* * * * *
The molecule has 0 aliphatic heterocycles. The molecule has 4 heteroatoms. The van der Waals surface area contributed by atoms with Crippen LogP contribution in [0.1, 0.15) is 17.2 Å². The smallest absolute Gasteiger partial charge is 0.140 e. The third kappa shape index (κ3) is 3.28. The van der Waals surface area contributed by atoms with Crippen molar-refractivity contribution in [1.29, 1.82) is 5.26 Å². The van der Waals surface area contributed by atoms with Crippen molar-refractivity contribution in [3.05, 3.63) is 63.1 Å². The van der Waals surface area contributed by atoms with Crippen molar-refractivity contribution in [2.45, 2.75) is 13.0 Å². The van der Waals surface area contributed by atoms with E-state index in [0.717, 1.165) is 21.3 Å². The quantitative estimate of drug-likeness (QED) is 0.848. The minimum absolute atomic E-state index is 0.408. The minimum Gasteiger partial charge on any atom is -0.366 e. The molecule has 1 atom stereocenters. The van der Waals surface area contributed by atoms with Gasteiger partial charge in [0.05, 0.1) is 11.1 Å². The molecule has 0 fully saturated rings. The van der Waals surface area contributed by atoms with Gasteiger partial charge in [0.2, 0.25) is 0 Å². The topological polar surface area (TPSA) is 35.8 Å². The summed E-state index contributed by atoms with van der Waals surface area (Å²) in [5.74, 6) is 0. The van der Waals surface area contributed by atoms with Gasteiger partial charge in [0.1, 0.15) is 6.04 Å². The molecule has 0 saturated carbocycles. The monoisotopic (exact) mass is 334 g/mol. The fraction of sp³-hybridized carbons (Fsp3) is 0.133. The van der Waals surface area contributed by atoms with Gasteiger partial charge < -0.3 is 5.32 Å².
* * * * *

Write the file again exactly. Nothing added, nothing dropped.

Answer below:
The molecule has 0 aliphatic heterocycles. The molecule has 4 heteroatoms. The van der Waals surface area contributed by atoms with Crippen LogP contribution in [0.1, 0.15) is 17.2 Å². The smallest absolute Gasteiger partial charge is 0.140 e. The third kappa shape index (κ3) is 3.28. The van der Waals surface area contributed by atoms with Crippen molar-refractivity contribution in [1.29, 1.82) is 5.26 Å². The van der Waals surface area contributed by atoms with Crippen molar-refractivity contribution in [3.05, 3.63) is 63.1 Å². The van der Waals surface area contributed by atoms with Crippen molar-refractivity contribution in [2.45, 2.75) is 13.0 Å². The van der Waals surface area contributed by atoms with E-state index in [0.717, 1.165) is 21.3 Å². The quantitative estimate of drug-likeness (QED) is 0.848. The minimum absolute atomic E-state index is 0.408. The minimum Gasteiger partial charge on any atom is -0.366 e. The molecule has 1 atom stereocenters. The van der Waals surface area contributed by atoms with Gasteiger partial charge in [0.05, 0.1) is 11.1 Å². The molecule has 0 fully saturated rings. The van der Waals surface area contributed by atoms with Gasteiger partial charge in [0.2, 0.25) is 0 Å². The topological polar surface area (TPSA) is 35.8 Å². The summed E-state index contributed by atoms with van der Waals surface area (Å²) in [5.74, 6) is 0. The van der Waals surface area contributed by atoms with Gasteiger partial charge in [0.1, 0.15) is 6.04 Å². The molecule has 0 saturated carbocycles. The monoisotopic (exact) mass is 334 g/mol. The fraction of sp³-hybridized carbons (Fsp3) is 0.133. The van der Waals surface area contributed by atoms with Gasteiger partial charge < -0.3 is 5.32 Å².